Police News

Letter to Editor: Police Corruption on The Route to Liberia

Esta publicación también está disponible en: Español

I want to inform the public about the traffic police corruption I experienced during my drive from Jaco to Liberia area on January 11 around 10 in the morning. I went around a slow moving Semi-truck and unfortunately a police trap was waiting. The officers directed me to pull over.

 

They were white uniformed and had a blue truck and a tow truck was with them. They smiled and laughed when they realized I was a tourist. One officer asked for my passport and rental car registration. He said, “friend your vacation is over, please get out of the car”.

 

The two officers walked me over to the tow truck. The smaller officer opened a little violation booklet filled with prices in U.S. Dollars. He never informed me of what my violation was, but showed me a Spanish written booklet page with $600 written in.

 

The taller thinner officer said, “we can write you a ticket and you must go to the bank and pay $600 dollars. But my friend we will do you a favor. Pay us $300 and no ticket”.

The thinner officer said for me to talk with his partner and walked to the tow truck and seemed to be getting the tow truck ready to take my car.

 

I complained and asked for leniency but no mercy from the chubby shorter officer. I gave $300 and then he said, “I think you better give $50 more”. He gave me my passport and said I can go. I got in my rental car and he came up to the window and said, “no ticket, no ticket” and waved goodbye.

 

What amazed me was the corrupt policeman’s confidence to steal money from me and lack of fear about being caught.

 

I turned around and went back to Jaco. I gave up on visiting Liberia and the coastal area. The next day I visited a friend in Hermosa and his Costa Rican wife. I told them my story. The wife was mad and called the police chief in the Liberia area and reported my story. He said they know officers are scamming people. And he said if my violation was for passing a truck in a no passing zone, the fine would be less than $100.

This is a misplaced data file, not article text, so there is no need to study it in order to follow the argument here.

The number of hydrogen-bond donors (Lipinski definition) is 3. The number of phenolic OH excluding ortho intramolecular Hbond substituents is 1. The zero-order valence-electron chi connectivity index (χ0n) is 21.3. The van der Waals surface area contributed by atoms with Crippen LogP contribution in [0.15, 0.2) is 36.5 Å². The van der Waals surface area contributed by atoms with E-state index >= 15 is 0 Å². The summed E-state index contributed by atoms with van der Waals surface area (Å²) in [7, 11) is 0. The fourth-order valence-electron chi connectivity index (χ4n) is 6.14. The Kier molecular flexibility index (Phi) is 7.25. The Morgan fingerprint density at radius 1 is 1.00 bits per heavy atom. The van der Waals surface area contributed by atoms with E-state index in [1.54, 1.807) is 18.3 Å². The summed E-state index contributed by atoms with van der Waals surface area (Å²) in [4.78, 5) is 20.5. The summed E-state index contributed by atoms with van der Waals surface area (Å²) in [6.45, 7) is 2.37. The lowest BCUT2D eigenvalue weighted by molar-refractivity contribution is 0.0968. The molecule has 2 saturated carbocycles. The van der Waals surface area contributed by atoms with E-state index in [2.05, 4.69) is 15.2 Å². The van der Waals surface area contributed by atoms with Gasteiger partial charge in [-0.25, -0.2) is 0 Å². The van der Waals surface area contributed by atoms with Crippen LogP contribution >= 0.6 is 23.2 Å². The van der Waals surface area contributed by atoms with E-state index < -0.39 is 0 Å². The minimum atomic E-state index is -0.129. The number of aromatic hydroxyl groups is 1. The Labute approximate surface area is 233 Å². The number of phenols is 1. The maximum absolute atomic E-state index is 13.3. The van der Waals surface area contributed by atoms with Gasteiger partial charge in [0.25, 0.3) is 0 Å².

He told her I should come back to Liberia and fill out a report. I told her without a 3rd party representative I am worried to go to the Liberia police station. The next day I talked with another friend and he told me there is a OIJ office in Jaco. I went to the OIJ office in Jaco and filled out a report. The Voice of Guanacaste has a copy of my report.

 

The experience with OIJ office in Jaco was difficult and gave me the feeling there is not much hope the corrupt police will be caught.

 

Hopefully the Internet and media can get the information out about the police corruption in Costa Rica. It is certain that those corrupt policeman have criminally targeted many people.

Costa Rica is a beautiful country with many good people and I am certain there are good Costa Rica police that protect citizens and tourists and the many expatriates that love the Pura Vida life of Costa Rica.

 

Editor note: this article has been modified from it original version. The reader did not see police men with blue uniforms but traffic police men with white uniform

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